arithmetic in a baritone voice, laughing all the time but really wanting
them to get on.
What was it she missed? Was it that her old teachers were "gentlemen"
and these Germans were not? She pondered over this and came to the
conclusion that the whole attitude of the Englishman and of Monsieur,
her one Frenchman, towards her sex was different from that of these
Germans. It occurred to her once in a flash during these puzzled
musings that the lessons she had had at school would not have been given
more zestfully, more as if it were worth while, had she and her
schoolfellows been boys. Here she could not feel that. The teaching
was grave enough. The masters felt the importance of what they taught .
. . she felt that they were formal, reverently formal, "pompous" she
called it, towards the facts that they flung out down the long
schoolroom table, but that the relationship of their pupils to these
facts seemed a matter of less indifference to them.
She began to recognise now with a glow of gratitude that her own
teachers, those who were enthusiastic about their subjects--the albino,
her dear Monsieur with his classic French prose, a young woman who had
taught them logic and the beginning of psychology--that strange, new
subject--were at least as enthusiastic about getting her and her mates
awake and into relationship with something. They cared somehow.
She recalled the albino, his face and voice generally separated from his
class by a book held vertically, close to his left eye, while he blocked
the right eye with his free hand--his faintly wheezy tones bleating
triumphantly out at the end of a passage from "The Ring and the Book,"
as he lowered his volume and bent beaming towards them all, his right
eye still blocked, for response. Miss Donne, her skimpy skirt powdered
with chalk, explaining a syllogism from the blackboard, turning quietly
to them, her face all aglow, her chalky hands gently pressed together,
"Do you _see?_ Does anyone _see?"_ Monsieur, spoiling them,
sharpening their pencils, letting them cheat over their pages of rules,
knowing quite well that each learned only one and directing his
questioning accordingly, Monsieur dreaming over the things he read to
them, repeating passages, wandering from his subject, making allusions
here and there--and all of them, she, at any rate, and Lilla--she knew,
often--in paradise. How rich and friendly and helpful they all seemed.
She began to wonder whether hers had been in some way a specially good
school. Things had mattered there. Somehow the girls had been made to
feel they mattered. She remembered even old Stroodie--the least
attached member of the staff--asking her suddenly, once, in the middle
of a music-lesson what she was going to do with her life and a day when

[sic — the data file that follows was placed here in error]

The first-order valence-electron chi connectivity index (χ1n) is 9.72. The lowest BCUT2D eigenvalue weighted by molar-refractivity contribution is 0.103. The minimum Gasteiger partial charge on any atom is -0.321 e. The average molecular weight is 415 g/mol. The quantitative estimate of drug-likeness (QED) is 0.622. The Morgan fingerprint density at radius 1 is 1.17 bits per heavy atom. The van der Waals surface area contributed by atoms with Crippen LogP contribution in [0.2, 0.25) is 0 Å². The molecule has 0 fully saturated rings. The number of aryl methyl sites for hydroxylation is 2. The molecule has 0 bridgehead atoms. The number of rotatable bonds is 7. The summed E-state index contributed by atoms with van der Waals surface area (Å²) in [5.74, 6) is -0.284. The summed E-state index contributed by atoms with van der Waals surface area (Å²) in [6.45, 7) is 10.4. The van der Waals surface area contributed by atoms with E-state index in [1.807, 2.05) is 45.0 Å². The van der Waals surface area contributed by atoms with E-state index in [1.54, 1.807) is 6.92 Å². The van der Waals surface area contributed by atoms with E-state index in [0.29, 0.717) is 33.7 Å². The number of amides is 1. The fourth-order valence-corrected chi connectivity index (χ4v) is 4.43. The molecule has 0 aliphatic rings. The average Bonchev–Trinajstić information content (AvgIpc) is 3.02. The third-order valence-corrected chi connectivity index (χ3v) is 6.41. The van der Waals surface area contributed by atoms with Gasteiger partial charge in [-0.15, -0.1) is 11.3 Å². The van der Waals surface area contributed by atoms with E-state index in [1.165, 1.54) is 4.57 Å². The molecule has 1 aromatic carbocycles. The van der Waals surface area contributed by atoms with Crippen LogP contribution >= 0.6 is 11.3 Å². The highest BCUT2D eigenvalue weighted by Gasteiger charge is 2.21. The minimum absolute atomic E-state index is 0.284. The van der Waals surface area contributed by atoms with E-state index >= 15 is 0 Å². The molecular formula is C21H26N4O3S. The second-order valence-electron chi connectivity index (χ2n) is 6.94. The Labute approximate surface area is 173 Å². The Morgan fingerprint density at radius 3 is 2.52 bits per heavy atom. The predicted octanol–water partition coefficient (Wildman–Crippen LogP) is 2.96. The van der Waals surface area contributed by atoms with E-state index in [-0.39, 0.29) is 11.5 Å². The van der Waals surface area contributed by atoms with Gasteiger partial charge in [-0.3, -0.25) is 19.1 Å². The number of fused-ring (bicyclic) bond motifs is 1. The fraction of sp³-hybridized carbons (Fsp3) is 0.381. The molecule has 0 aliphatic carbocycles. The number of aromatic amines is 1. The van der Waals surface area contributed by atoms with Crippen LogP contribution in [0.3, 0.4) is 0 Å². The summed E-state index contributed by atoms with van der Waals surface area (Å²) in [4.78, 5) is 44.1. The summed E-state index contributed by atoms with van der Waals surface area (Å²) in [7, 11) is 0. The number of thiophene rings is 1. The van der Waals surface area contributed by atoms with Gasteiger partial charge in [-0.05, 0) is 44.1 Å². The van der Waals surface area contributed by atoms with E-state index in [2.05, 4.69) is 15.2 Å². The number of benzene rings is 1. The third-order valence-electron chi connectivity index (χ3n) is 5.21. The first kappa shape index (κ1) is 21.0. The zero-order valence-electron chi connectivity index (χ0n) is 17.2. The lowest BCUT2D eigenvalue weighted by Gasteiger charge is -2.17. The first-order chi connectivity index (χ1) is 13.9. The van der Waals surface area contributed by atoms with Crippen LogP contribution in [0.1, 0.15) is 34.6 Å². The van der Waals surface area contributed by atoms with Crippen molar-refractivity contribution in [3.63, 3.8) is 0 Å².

the artistic vice-principal--who was a connection by marriage of Holman
Hunt's and had met Ruskin, Miriam knew, several times--had gone from
girl to girl round the collected fifth and sixth forms asking them each
what they would best like to do in life. Miriam had answered at once
with a conviction born that moment that she wanted to "write a book."
It irritated her when she remembered during these reflections that she
had not been able to give to Fraulein Pfaff's public questioning any
intelligible account of the school. She might at least have told her of
the connection with Ruskin and Browning and Holman Hunt, whereas her
muddled replies had led Fraulein to decide that her school had been "a
kind of high school." She knew it had not been this. She felt there
was something questionable about a high school. She was beginning to
think that her school had been very good. Pater had seen to that--that
was one of the things he had steered and seen to. There had been a
school they might have gone to higher up the hill where one learned
needlework even in the "first class" as they called it instead of the
sixth form as at her school, and "Calisthenics" instead of drilling--and
something called elocution--where the girls were "finished." It was an
expensive school. Had the teachers there taught the girls . . . as if
they had no minds? Perhaps that school was more like the one she found
herself in now? She wondered and wondered. What was she going to do
with her life after all these years at the good school? She began bit
by bit to understand her agony on the day of leaving. It was there she
belonged. She ought to go back and go on.
One day she lay twisted and convulsed, face downwards on her bed at the
thought that she could never go back and begin. If only she could
really begin now, knowing what she wanted. . . . She would talk now with
those teachers. . . . Isn't it all wonderful! Aren't things wonderful!
Tell me some more. . . . She felt sure that if she could go back, things
would get clear. She would talk and think and understand. . . . She did
not linger over that. It threatened a storm whose results would be
visible. She wondered what the other girls were doing--Lilla? She had
heard nothing of her since that last term. She would write to her one
day, perhaps. Perhaps not. . . . She would have to tell her that she
was a governess. Lilla would think that very funny and would not care
for her now that she was so old and worried. . . .
Woven through her retrospective appreciations came a doubt. She